The Applicants were Azeri nationals (husband and wife), who applied for and obtained asylum status in Poland in April 2006. Mr S was a journalist who became editor in chief of a prominent opposition newspaper in Azerbaijan in 1994. He complained that during his tenure as editor he was subjected to assaults, threats and blackmail and that agents of the Azeri security forces made an attempt on his life. It was against this background that the couple left Azerbaijan and went to Poland, where they applied and were granted asylum status. The affidavits supplied by the couple in these proceedings chronicled their treatment in a Polish refugee camp which was ‘hard and decidedly unpleasant.’ While in Poland, the couple maintained that hey were being watched on behalf of the Azeri Government. They left and came to Ireland, where they claimed asylum again. The Refugee Applications Commissioner refused to process their claims, and they sought to have that decision quashed by the High Court.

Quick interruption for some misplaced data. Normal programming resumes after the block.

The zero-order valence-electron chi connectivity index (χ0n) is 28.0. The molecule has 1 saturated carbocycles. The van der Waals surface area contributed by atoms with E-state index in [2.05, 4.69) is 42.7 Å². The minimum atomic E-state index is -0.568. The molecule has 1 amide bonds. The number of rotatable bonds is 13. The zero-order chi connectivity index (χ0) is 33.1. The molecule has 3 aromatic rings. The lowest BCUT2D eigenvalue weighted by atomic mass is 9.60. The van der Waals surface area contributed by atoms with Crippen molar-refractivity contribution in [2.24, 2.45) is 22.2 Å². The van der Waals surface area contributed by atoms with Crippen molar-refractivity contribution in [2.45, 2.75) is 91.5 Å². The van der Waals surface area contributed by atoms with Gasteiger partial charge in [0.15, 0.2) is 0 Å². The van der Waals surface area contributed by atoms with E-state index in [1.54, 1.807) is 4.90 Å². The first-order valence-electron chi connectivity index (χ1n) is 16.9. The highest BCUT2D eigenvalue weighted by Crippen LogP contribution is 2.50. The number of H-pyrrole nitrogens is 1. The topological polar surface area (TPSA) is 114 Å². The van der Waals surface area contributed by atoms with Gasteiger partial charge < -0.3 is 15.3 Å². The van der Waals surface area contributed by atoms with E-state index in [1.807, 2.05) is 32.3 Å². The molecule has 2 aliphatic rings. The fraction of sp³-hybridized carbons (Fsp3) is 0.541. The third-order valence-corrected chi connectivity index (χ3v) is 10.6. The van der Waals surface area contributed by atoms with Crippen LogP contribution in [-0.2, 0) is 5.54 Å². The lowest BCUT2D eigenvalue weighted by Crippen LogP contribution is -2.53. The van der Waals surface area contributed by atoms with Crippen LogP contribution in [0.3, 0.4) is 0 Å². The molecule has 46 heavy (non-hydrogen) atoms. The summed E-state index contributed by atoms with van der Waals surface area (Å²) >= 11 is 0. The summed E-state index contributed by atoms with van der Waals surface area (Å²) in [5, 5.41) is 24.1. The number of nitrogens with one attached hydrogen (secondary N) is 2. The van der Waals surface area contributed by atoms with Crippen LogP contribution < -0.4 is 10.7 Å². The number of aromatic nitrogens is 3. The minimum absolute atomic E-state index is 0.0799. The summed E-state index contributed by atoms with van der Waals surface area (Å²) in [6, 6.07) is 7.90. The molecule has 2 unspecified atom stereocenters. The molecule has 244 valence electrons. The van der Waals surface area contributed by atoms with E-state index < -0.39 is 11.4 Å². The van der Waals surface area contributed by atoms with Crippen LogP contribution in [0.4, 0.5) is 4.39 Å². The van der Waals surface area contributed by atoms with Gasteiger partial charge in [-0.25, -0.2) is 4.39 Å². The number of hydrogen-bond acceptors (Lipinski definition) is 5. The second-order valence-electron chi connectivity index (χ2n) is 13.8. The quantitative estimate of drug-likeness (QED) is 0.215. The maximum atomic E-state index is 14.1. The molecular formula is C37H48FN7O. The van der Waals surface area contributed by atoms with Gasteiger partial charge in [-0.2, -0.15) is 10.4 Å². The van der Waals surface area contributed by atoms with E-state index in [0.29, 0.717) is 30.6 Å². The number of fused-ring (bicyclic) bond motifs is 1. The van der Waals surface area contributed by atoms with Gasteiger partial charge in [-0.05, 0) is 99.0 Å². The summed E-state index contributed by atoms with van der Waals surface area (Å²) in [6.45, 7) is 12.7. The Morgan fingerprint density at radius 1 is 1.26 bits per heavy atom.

The High Court (Hogan J.) considered that if the issue in this case solely turned on the question of whether the applicants alleged that they were at risk if returned, then it would have been inevitable that the impugned decision would have to be quashed, since it would have been incumbent on the Commissioner to investigate the credibility of these claims. However, the Court placed emphasis also on the fact that the couple made no attempt to inform the Polish authorities and to invoke their protection in respect of the events that occurred there. The Court held that it is not enough for an applicant to simply allege a fear of persecution: he/she must go further and must generally show that the state in question is either not disposed to granting reasonable protection, or, perhaps, is simply not in a position to do so. The Court noted that there has been no attempt by the Applicants to show that Poland was not in a position to provide some degree of protection. On this basis, the Court concluded that the Applicants could not claim to have a fear of persecution in the particular sense understood by the 1996 Act. For these reasons, the Court upheld the Commissioner’s decision.